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Thursday, June 16, 2005

...and yet I'm still here

NB Apologies for the lack of links in this post - 360 playing up :-(.

Just two posts ago I made some pretty damming comments about Wikinews, and also seemed to have talked myself out of working on the project.

The first thing to say is that I use this blog as a safety valve - a place without rules where I can let off steam. I often feel much better for having written something here.

And so it was in this case - straight after writing that post, I actually spent an hour or two beavering away on WN. I reminded myself that, when all said and done, Wikinews doesn't have to be anything more than a hobby, and there's no need to get worked up about it.

My post did not go unnoticed though, with Eloquence posting a response on my Talk page, so I should respond to those comments.

First, Indymedia does a lot better than us on Alexa, so it's not true to say that all websites which deal with 'minority' news do poorly. And previously I've agreed with Elo - certainly in my first few months on WN, most of my stories were covering the 'big news' of the day for exactly the reasons Elo states.

However, having seen our growth and the size of Indymedia's audience, a seed of doubt was sown in my mind, which I elaborated on below.

Yet Elo is basically right - if we're ever to reach Wikipedia levels of use, we have to cover 'big news'. It's just hard to saythat right now, our coverage is better. And I really do not believe that Reuters is biased. I don't think the BBC is either - in fact their 'fair and balanced' mantra gives results remarkably like our own 'neutral point of view' does.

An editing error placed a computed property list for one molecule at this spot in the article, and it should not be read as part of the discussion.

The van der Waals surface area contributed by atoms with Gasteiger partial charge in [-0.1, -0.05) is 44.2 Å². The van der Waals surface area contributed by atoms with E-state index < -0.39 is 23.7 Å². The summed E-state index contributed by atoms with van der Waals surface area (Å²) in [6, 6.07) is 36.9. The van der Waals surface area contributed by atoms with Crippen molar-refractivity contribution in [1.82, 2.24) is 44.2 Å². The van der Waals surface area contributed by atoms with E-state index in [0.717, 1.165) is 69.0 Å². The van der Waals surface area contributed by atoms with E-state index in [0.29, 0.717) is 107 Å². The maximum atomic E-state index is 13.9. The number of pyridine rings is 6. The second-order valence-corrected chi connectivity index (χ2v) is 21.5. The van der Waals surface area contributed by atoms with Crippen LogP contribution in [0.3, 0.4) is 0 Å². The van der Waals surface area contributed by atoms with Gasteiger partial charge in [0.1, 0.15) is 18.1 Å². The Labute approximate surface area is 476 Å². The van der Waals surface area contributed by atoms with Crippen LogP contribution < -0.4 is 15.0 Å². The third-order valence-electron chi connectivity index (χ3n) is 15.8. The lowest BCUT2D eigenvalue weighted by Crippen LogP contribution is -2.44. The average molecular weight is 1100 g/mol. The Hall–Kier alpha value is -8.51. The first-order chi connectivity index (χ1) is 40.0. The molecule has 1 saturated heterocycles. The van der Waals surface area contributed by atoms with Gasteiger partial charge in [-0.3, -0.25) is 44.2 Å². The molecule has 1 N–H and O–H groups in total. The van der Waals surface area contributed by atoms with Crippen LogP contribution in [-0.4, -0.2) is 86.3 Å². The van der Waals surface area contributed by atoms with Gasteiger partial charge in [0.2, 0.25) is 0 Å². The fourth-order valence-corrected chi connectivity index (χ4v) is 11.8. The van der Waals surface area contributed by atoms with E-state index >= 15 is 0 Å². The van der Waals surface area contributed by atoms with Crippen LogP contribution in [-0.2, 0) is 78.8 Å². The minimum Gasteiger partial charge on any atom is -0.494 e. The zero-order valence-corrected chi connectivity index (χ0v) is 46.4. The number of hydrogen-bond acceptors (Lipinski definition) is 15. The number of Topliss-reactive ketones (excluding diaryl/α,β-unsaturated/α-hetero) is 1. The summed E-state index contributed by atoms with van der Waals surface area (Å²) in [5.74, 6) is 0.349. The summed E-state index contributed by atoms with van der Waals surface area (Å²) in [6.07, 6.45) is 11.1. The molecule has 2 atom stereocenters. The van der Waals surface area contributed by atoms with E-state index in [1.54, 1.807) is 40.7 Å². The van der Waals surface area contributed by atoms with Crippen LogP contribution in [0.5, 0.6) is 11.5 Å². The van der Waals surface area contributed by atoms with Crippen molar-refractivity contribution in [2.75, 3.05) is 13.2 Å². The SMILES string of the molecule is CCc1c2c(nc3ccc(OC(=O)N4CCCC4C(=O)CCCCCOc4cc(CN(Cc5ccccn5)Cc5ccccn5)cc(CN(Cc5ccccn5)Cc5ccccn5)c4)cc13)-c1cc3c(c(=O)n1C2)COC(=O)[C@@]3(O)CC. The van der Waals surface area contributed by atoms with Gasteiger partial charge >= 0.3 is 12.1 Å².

What we can do though, and this is something I've felt from the start, is be more accurate. Take a BBC News about electric toothbrushes, and then read the NHS's appraisal of the study. Saying "only one type of electric toothbrush produced better results despite being many times more expensive" is not really the same as "The only powered toothbrushes that were consistently found to be better than manual toothbrushes were those with a rotation oscillation action. For the other types of powered toothbrush, there is insufficient, good quality randomized evidence for reliable comparisons with manual toothbrushes", is it? The BBC provided a fair and balanced story - note the quotes at the bottom of the story from the likes of the BDA. But they didn't actually get the story right.

Now, obviously there's more to world news than electric toothbrushes, but this demonstrates how, I feel, Wikinews can be better than the 'mainstream media'.

And sometimes our shorter stories are rather good - our report on the Michael Jackson verdict tells you the story in a very clear, easy to view way. It tells what the charges were, what the verdicts are, and what is required for a 'not guilty' verdict in US law. Compare that with the BBC News story, which doesn't list what the charges actually were - and even includes puff about a BBC documentary, which the BBC claims led to the case being brought(!).

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